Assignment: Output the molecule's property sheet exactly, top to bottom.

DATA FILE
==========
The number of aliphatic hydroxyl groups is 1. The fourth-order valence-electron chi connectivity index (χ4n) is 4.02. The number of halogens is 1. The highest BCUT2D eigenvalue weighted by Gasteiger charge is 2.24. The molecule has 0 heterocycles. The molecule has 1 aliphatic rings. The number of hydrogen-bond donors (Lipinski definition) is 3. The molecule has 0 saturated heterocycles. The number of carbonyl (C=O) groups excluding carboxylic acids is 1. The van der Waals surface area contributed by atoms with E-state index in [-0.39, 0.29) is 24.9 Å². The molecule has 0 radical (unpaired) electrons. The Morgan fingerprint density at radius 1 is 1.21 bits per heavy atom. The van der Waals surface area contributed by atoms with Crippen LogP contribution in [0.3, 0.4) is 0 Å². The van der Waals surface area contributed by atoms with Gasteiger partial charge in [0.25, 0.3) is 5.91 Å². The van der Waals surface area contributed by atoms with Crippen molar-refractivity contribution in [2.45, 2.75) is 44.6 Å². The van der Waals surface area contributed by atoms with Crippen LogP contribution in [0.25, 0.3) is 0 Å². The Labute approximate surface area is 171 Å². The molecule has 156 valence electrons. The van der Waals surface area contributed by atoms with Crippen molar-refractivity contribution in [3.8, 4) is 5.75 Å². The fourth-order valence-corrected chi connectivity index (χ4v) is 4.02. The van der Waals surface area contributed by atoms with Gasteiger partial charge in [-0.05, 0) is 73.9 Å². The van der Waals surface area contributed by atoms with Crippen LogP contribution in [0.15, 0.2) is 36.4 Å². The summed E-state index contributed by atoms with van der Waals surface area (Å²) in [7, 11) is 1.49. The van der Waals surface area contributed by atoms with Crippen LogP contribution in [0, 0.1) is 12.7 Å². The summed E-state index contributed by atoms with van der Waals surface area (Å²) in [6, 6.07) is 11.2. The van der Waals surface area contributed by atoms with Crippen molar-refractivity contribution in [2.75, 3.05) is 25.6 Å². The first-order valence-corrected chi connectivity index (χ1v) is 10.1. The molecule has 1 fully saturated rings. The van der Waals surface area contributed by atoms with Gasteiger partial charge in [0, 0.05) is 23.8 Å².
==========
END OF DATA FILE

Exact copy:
The number of aliphatic hydroxyl groups is 1. The fourth-order valence-electron chi connectivity index (χ4n) is 4.02. The number of halogens is 1. The highest BCUT2D eigenvalue weighted by Gasteiger charge is 2.24. The molecule has 0 heterocycles. The molecule has 1 aliphatic rings. The number of hydrogen-bond donors (Lipinski definition) is 3. The molecule has 0 saturated heterocycles. The number of carbonyl (C=O) groups excluding carboxylic acids is 1. The van der Waals surface area contributed by atoms with E-state index in [-0.39, 0.29) is 24.9 Å². The molecule has 0 radical (unpaired) electrons. The Morgan fingerprint density at radius 1 is 1.21 bits per heavy atom. The van der Waals surface area contributed by atoms with Crippen LogP contribution in [0.3, 0.4) is 0 Å². The van der Waals surface area contributed by atoms with Gasteiger partial charge in [0.25, 0.3) is 5.91 Å². The van der Waals surface area contributed by atoms with Crippen molar-refractivity contribution in [2.45, 2.75) is 44.6 Å². The van der Waals surface area contributed by atoms with Crippen LogP contribution in [0.25, 0.3) is 0 Å². The Labute approximate surface area is 171 Å². The molecule has 156 valence electrons. The van der Waals surface area contributed by atoms with Crippen molar-refractivity contribution in [3.8, 4) is 5.75 Å². The fourth-order valence-corrected chi connectivity index (χ4v) is 4.02. The van der Waals surface area contributed by atoms with Gasteiger partial charge in [-0.05, 0) is 73.9 Å². The van der Waals surface area contributed by atoms with Crippen LogP contribution in [0.15, 0.2) is 36.4 Å². The summed E-state index contributed by atoms with van der Waals surface area (Å²) in [7, 11) is 1.49. The van der Waals surface area contributed by atoms with Crippen LogP contribution in [0, 0.1) is 12.7 Å². The summed E-state index contributed by atoms with van der Waals surface area (Å²) in [6, 6.07) is 11.2. The van der Waals surface area contributed by atoms with Crippen molar-refractivity contribution in [2.75, 3.05) is 25.6 Å². The first-order valence-corrected chi connectivity index (χ1v) is 10.1. The molecule has 1 fully saturated rings. The van der Waals surface area contributed by atoms with Gasteiger partial charge in [0, 0.05) is 23.8 Å².